I recently took my car for an oil change at the local Jiffy Lube, whose many slogans include “More than an oil change,” “Only what you need, guaranteed,” and “We don’t want to change the world, we just want to change your oil.” I had vowed to myself never to patronize the chain because every time I’ve gone there the service was slow and they tried to up-sell me products I didn’t want.
But it had been a year since my last oil change. I saw a sign at the car wash I was visiting, also for the first time in a year, for a $25 oil change at the Jiffy Lube next door, so I decided to kill two birds with one stone on a chilly March Sunday morning.
I drove into the Jiffy Lube, where I happily saw I was the only customer. I maneuvered my 12-year-old Toyota Avalon into position, got out of the car and proclaimed that I “just want an oil change, nothing else.”
The young fellow, who was the only other person present, agreed and showed me to the waiting room. Soon after, he motioned me to come out into the shop area where he showed me the car’s air filter, which looked rather grey and dirty. He asked me if I wanted it changed.
“How much?” I asked.
“$14.95,” he said.
My moment of decision.
“Ok, replace it. But don’t try to sell me anything else,” I said with resignation.
He replaced the oil and then came into the office to ring me up. The bill was too high. I told him the reason I came to the store was because I saw the big sign for the promotion in the carwash lobby next door.
“Oh, that promotion is over,” he said.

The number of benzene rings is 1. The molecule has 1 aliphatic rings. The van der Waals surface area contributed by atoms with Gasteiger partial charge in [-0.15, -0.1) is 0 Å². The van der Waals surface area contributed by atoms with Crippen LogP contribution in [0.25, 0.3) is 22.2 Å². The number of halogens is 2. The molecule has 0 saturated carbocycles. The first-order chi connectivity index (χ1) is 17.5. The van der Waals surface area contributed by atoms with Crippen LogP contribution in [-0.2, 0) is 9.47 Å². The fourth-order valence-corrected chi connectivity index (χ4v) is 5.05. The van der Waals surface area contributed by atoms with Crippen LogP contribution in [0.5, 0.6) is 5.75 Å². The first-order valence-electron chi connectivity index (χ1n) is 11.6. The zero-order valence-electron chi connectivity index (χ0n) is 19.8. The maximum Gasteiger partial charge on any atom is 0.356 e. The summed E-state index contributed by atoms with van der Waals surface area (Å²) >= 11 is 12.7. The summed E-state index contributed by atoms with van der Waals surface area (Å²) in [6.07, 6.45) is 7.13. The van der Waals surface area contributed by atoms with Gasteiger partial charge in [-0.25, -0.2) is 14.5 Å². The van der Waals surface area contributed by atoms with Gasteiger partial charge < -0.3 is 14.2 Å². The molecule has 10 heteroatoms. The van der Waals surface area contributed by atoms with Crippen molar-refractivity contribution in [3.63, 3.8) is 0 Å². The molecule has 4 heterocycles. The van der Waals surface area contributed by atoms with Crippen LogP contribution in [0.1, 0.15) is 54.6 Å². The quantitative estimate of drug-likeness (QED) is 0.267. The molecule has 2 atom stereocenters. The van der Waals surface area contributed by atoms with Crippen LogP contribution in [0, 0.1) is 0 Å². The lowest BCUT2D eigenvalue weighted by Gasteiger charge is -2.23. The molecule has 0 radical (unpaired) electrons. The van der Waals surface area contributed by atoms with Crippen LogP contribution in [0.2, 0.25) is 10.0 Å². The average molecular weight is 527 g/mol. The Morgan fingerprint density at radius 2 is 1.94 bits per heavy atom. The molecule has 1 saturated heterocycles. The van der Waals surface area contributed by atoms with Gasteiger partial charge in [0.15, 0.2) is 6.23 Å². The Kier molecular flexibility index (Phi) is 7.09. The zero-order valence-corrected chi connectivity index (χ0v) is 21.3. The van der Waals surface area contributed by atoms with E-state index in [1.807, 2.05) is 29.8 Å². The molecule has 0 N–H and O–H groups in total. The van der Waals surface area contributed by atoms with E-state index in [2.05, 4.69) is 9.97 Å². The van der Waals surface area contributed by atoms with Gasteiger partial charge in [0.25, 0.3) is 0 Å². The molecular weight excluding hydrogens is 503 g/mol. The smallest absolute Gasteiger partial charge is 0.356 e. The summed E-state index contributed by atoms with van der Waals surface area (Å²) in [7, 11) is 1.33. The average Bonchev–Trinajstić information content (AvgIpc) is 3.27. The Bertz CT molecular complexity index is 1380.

“No way I’m paying the higher fee. This is why I don’t go to your stores,” I said.
“I’ll take care of it. I’ve got a coupon I’ll give you to take the price down,” the young attendant said.
I paid the lesser amount and left as usual with disgust.
I thought to myself, this is a terrible business model. Falsely advertise the price for your primary product, the oil change, try to sneak the higher price by the customer but provide a “coupon” if he squawks. Then display the dirty filter to attempt to fatten the bill on the visit.
I usually patronize the Pennzoil shop a few miles away, but they have moved or gone out of business. They never used such tactics, but I usually bought wiper blades from them, which they had on display but never pushed on me.
I believe the Jiffy Lube store’s tactics were unscrupulous and counterproductive. I will never go to one of their outlets again. No wonder their store was empty while the car wash next door was thriving.
But maybe I’m naive.
The reputable Pennzoil guys are gone, and the Jiffy Lube is still standing. Is playing the customer for a sucker the only way to make an oil change business survive? Was I a fool to replace a dirty air filter that could have been vacuumed?
I know it’s hard to be in a commodity service business, but does it have to be run like this?
Question: Do you feel like a sucker when you get an oil change?